Bobby Engram remains the most honored atlete in Camden High School history.
A three-sport standout at CHS, Engram helped Billy Ammons’ football Bulldogs to a 15-0 record and the AAA state football title as a senior in 1990. At season’s end, he was named as the state’s Gatorade player of the year, the Associated Press state player of the year as well as being named to the Parade magazine and USA Today All-American squads.
A three-time All-State selection on the gridiron, he was a four-time All-State choice in baseball, while helping Dennis Reeder’s squads to AAA state crowns in 1988 and 1989. For good measure, Engram was a three-time All-State player for Dale Reeves’ Running Dogs from 1989-91.
Engram attended Penn State University, earning All-American and All-Big 10 honors in 1993, ’94 and ‘95. In 1994, he helped the Nittany Lions to an unbeaten record and a Rose Bowl victory while being the inaugural recipient of the Biletnikoff Award, presented to the nation’s top collegiate wide receiver, in 1994. As a sophomore, Engram was named the most valuable player of the Citrus Bowl after PSU’s win over Tennessee.
Drafted in the second round by the Chicago Bears in the 1996 NFL Draft, Engram played 14 seasons in the NFL including eight seasons with the Seahawks before finishing his three-team career with the Kansas City Chiefs. In 2005, Engram was named winner of the Seahawks’ Ed Block Courage Award in helping Seattle to the NFC title. In 2007, he caught a franchise record 94 passes. In 2011, he was named to the Seahawks’ 35th anniversary team.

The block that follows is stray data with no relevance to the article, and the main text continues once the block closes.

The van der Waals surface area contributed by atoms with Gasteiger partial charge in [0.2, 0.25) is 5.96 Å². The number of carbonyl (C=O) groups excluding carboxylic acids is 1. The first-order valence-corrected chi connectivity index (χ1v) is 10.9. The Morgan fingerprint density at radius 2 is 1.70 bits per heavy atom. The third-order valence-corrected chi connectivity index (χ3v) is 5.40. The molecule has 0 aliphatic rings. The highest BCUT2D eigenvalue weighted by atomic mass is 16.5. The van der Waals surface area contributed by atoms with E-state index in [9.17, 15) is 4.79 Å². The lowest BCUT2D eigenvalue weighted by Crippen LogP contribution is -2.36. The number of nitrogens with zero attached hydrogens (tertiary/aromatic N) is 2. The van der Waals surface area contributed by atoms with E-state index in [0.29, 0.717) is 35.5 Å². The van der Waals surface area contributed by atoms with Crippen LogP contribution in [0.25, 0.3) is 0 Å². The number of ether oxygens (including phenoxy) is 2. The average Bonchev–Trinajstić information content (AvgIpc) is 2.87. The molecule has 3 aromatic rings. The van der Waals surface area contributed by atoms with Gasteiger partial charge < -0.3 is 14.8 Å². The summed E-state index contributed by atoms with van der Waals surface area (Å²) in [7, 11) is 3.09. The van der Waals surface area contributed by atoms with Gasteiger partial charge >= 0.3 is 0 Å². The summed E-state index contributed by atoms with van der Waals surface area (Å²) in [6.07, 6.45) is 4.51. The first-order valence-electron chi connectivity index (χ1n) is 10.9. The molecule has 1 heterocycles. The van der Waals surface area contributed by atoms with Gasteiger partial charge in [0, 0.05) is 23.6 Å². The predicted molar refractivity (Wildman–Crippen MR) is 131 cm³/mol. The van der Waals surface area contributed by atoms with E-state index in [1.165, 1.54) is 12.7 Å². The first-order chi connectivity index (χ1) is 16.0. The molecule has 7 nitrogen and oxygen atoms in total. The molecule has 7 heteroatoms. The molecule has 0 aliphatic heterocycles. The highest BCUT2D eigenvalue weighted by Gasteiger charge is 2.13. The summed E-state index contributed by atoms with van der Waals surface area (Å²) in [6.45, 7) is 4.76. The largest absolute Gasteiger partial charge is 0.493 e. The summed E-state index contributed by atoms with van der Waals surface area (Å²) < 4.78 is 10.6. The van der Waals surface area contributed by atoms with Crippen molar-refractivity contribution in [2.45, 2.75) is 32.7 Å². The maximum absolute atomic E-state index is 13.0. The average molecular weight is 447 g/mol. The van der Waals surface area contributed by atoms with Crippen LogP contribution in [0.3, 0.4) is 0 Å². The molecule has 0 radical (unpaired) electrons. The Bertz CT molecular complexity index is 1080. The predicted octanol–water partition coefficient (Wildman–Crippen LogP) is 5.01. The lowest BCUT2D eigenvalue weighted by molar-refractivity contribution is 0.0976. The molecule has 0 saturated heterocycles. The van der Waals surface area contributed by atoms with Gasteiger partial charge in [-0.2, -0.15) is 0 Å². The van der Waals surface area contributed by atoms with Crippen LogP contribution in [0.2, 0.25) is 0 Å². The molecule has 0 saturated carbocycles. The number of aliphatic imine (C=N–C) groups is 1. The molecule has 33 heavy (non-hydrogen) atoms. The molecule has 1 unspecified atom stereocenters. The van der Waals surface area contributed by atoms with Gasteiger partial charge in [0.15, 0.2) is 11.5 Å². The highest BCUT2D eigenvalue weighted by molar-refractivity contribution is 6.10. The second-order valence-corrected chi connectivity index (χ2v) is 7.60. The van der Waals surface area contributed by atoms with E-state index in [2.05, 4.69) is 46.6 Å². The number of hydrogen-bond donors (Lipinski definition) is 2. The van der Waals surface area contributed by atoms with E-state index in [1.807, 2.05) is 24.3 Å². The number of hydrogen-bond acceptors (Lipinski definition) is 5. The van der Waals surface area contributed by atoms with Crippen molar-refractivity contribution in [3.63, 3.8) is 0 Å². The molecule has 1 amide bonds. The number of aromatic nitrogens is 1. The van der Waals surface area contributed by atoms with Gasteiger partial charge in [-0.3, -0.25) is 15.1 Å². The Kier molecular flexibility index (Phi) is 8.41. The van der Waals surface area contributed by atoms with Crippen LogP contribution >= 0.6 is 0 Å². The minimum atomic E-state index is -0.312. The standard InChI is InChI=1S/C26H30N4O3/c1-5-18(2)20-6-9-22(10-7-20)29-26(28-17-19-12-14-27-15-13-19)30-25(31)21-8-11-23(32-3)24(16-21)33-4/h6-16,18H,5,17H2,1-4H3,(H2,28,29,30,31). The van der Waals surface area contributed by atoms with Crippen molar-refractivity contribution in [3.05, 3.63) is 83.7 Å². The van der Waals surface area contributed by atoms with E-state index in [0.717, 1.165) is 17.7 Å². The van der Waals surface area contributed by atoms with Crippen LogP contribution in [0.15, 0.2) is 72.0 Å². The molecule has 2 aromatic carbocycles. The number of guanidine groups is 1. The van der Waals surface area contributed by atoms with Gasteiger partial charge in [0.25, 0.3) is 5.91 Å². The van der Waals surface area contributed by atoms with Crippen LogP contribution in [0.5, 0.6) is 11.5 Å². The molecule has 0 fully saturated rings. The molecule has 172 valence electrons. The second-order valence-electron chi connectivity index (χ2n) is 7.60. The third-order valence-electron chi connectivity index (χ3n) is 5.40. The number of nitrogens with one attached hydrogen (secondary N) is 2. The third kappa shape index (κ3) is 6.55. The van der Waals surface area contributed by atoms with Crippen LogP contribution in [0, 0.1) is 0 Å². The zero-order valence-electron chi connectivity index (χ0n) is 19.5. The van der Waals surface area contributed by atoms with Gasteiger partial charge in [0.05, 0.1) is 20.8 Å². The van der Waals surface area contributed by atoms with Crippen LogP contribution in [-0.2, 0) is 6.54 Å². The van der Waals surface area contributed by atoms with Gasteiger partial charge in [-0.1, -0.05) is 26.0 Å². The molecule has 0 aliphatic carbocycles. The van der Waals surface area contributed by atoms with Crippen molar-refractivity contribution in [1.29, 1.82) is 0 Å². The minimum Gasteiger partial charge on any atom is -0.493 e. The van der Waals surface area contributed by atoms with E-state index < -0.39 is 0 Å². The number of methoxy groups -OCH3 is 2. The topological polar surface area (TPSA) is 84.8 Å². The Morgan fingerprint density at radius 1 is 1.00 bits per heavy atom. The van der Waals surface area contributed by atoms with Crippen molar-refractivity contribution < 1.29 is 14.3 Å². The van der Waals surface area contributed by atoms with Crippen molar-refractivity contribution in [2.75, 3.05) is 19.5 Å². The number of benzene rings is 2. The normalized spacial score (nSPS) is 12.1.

Engram established the “Bobby Engram Foundation,” which aids in the research of sickle cell anemia and hosted the “Walk for Sickle Cell Disease” while also serving as host of a celebrity softball game while a member of the Seattle Seahawks.
Bobby Engram presented Camden High School with a gold football last Friday which the NFL supplies to high school alma maters of players who played in the Super Bowl. The day in Camden commemorated Engram’s playing as a member of the Seattle Seahawks in Super Bowl XL.
What the former Camden High standout continues to carry with him to this day is the memory of the game which got away at Ford Field in Detroit on Feb. 5, 2006.
In a contest dogged by several key and controversial calls which went against the Seahawks, the 21-10 loss to the Pittsburgh Steelers stung even worse. One of the most highly contested calls was a holding penalty against Seattle negating a first and goal from the Steelers’ one to the ball being placed at the Pittsburgh 29. In addition, there was another phantom pass interference infraction whistled against the Seahawks which negated a 16-yard Matt Hasselback-to-Darrell Jackson touchdown pass.
Four years later, in an interview with the Seattle Post-Intelligencer, Super Bowl XL referee Bill Levy admitted that in that game, he “kicked two calls in the fourth quarter and I impacted the game and as an official, you never want to do that."
The passing of time has not allowed Engram to fully move on from the biggest game in what was his 14-year NFL career. He caught six passes for 70 yards in the loss to the Super Bowl loss to the Steelers.